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  • In the Throes of Definition
  • Marilynn Olson

A gathering of essays about American children's literature fills the Spring Quarterly. It has proved to be an unusually bouncy issue, snarling with exuberant springlike enthusiasm and vitality. Post-modernism, linguistics, and fractal geometry have been used to investigate the lyrical simplicities of MacLachlan and the early Seuss. Childhood is colonized or not colonized in a debate between two distinguished columnists. Meridel LeSeur's Lincoln emerges from the singing voice of socialist feminism to become an American myth; Puerto Rican Americans reject literary stereotyping and investigate the realities behind their own traditional migrations. Memory and desire mingle in our attempts to understand, preserve, or reject our earlier social artifacts and pastimes.

The Twins books, for example, were an effort to improve children's perception of the ethnic and national diversity of early twentieth-century America. Perceiving similar needs today, we do not reach for a shelf of Twins books for the elementary school, any more than we would reach for those original, but faulty, Hardy Boys series books. On the other side of the melting pot, we look, among other things, for stories about children of varying cultural backgrounds within our own society, knowing that mutual respect and peaceableness between ethnicities is an unaccountably more difficult goal than it once seemed. Lucille Gregory's discussion of Puerto Rican stories suggests warm community traditions that Lucy Fitch Perkins would have liked to know about, for example, and which have had too little literary attention paid to them. But these values are balanced by social and economic difficulties so complex and varying that in the late twentieth century it appears that the story of the Puerto Rican Americans perhaps may never be told well for really young children. Perkins' astonishing confidence that she could interpret a myriad of cultures she had never personally encountered, and our own bewildered anxiety when we attempt to describe our neighbors, are telling comments on the successes and failures of our society in the years between.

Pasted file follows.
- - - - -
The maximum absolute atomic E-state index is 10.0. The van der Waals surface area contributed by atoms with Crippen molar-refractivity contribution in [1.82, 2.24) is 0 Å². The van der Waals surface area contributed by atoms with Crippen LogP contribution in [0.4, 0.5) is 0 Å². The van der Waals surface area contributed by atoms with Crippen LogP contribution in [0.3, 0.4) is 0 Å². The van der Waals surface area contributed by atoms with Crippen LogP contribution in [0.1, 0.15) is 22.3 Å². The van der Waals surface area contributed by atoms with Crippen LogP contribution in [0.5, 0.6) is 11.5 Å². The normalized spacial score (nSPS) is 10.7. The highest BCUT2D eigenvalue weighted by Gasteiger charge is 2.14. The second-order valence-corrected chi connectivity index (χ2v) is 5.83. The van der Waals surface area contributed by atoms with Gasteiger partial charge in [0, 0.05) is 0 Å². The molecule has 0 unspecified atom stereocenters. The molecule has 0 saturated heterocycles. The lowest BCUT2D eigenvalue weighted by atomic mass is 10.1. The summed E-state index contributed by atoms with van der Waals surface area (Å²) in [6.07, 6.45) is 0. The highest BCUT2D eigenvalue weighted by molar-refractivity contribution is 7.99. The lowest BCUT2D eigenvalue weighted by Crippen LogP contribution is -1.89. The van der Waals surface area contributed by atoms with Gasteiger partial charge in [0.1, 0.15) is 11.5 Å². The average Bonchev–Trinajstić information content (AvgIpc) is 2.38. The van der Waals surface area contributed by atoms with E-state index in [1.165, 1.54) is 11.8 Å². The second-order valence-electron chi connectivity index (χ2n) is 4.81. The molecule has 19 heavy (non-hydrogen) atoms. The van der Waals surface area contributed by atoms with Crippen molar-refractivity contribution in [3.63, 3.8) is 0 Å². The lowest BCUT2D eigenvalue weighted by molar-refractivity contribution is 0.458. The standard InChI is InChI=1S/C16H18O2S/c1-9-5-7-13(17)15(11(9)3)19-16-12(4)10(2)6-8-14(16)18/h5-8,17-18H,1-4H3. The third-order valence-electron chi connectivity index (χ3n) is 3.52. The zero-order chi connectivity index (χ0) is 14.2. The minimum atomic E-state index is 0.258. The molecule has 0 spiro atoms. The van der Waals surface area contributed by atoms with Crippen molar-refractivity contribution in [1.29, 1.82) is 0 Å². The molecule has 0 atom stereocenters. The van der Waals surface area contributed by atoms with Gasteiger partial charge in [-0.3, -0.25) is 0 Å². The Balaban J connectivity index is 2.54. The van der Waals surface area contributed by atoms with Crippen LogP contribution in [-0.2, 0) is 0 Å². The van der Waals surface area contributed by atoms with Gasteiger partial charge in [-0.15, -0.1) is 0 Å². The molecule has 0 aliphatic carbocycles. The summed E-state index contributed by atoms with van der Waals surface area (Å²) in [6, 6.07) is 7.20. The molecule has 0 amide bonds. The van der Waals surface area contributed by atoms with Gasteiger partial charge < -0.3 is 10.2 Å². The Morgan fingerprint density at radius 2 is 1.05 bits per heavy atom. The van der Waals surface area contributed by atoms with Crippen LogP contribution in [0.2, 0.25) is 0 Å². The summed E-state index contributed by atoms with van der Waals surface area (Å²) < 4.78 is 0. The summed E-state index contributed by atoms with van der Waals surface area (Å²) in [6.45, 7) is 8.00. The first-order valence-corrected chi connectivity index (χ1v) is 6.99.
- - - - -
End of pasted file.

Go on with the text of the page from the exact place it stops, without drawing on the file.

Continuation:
This sense of historical change leading to complex new definitions appears also in our relation to the phenomenon of the young adult novel. Michael Steig and Perry Nodelman discuss the ways in which Norma Klein's young adult novels appear to fit or fail to fit in the various categories used to define this literature. Robert C. Small, an editor of both The ALAN Review and the Young Adult column in The Journal of Reading, recently listed twenty-five characteristics of plot, characterization, setting, point of view and style that he had determined embodied the sub-genre and should be observed by the writer for this market.1 The novels sharing these characteristics appear to be both "literature that has been written for young adults by authors who intended to be addressing that audience" and also "literature that young people have been popularly known to read." Many of the characteristics are those we might guess: short length (rarely more than 200 pages); actions and decisions of the main characters are major factors in the outcome of the plot; only one plot, usually linear in nature and building to a climax at the end of the book; a short time span, usually less than a year; language, action, and descriptions that are relatively mild when compared with contemporary novels written for adults, particularly in relation to sex and violence; sparing use of devices such as symbolism, allegory, flashback—and so on. While much interesting material would appear not to conform to this list, including MacLachlan's Unclaimed Treasures, it seems clear that the material on the list overlaps both with books we might have grouped as children's literature and also with much literature marketed for adults. Relative ease in comprehension and students' ability to empathise with the main character, however, appear to be goals underlying this definition.

At the Quarterly, we are uncertain whether there has to be a general standard to apply to submissions including material that might be called "literature it would be nice if young people could be brought to read" or "literature which could be profitably read by someone of high school age" or simply "literature containing a young...


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